• The certificate is valid

If we expect our self-signed certificate to be used on the LAN, all three of these conditions need to be met. Obviously the self-signed certificate must meet the certificate within the validity period, then the last two need to be ensured. The certificate we issue must match the address bar of the browser, such as the IP or domain name of the LAN, and we also need to trust the CA.

Let’s reissue the certificate and add the local LAN ip authentication:

  1 2 3 4 5 6 7 8 9 10   mkcert localhost 127.0.0.1 ::1 192.168.31.170 Using the local CA at "C:\Users\abcfy\AppData\Local\mkcert" ✨ Created a new certificate valid for the following names 📜 - "localhost" - "127.0.0.1" - "::1" - "192.168.31.170" The certificate is at "./localhost+3.pem" and the key at "./localhost+3-key.pem" ✅ 

Verify again and find that local access using https://192.168.31.170 is also trusted. Then we need to issue the CA certificate to other users in the LAN.

 1 2   mkcert -CAROOT C:\Users\abcfy\AppData\Local\mkcert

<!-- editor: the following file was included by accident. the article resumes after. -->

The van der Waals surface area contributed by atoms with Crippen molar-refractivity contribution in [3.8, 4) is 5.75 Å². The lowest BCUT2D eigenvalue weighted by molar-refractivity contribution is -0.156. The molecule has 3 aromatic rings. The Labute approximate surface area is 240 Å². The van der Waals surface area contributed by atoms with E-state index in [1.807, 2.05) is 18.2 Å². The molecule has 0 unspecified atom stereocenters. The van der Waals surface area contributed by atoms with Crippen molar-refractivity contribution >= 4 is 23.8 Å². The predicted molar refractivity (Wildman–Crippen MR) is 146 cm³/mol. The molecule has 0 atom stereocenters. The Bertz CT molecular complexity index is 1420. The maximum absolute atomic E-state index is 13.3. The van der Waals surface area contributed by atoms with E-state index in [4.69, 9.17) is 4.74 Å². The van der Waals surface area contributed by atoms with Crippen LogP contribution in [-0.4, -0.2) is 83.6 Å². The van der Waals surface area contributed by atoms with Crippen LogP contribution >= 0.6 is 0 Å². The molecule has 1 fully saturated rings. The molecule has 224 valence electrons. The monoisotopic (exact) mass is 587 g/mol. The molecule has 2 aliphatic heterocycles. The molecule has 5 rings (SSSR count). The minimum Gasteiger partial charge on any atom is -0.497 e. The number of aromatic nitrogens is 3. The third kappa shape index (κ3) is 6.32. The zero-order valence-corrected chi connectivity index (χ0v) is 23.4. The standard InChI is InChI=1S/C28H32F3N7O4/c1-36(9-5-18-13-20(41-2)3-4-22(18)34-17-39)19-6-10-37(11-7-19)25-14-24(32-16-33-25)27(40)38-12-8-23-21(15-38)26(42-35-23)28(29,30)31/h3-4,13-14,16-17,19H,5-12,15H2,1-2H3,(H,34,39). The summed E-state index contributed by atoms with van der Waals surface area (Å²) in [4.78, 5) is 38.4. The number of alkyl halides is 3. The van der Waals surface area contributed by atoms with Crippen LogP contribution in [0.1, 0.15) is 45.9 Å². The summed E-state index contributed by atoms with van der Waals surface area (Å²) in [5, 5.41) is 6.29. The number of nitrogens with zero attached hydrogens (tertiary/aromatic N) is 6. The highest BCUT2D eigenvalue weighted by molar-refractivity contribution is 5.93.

Use mkcert -CAROOT command to list the storage path of CA certificate

  1 2 3 4 5 6 7 8 9 10 11 12   ls $(mkcert -CAROOT) 目录: C:\Users\abcfy\AppData\Local\mkcert Mode LastWriteTime Length Name ---- ------------- ------ ---- -a---- 2019-04-09-星期二 上午 1 2484 rootCA-key.pem 2:16 -a---- 2019-04-09-星期二 上午 1 1651 rootCA.pem 2:16  You can see there are two files rootCA-key.pem and rootCA.pem under CA path, users need to trust the file rootCA.pem. Make a copy of rootCA.pem and name it rootCA.crt (because windows does not recognize the pem extension and Ubuntu does not treat the pem extension as CA certificate file), distribute the rootCA.crt file to other users and import it manually. To import a certificate into windows, double-click the file and import the certificate into a trusted root certificate authority in the Certificate Import Wizard: MacOS does the same thing, again choosing to import the CA certificate to a trusted root certificate authority. For Ubuntu, you can put the certificate file (must have crt suffix) into /usr/local/share/ca-certificates/ and then execute sudo update-ca-certificates. For Android and IOS trust CA certificates, refer to the official documentation. Other computers on the LAN will be able to access https without alarm. I tested the results on another virtual machine Ubuntu using curl:  1 2 3 4 5 6  $ curl -I https://192.168.31.170 HTTP/1.0 200 OK Server: SimpleHTTP/0.6 Python/3.6.8 Date: Tue, 09 Apr 2019 05:22:12 GMT Content-type: text/html; charset=utf-8 Content-Length: 1794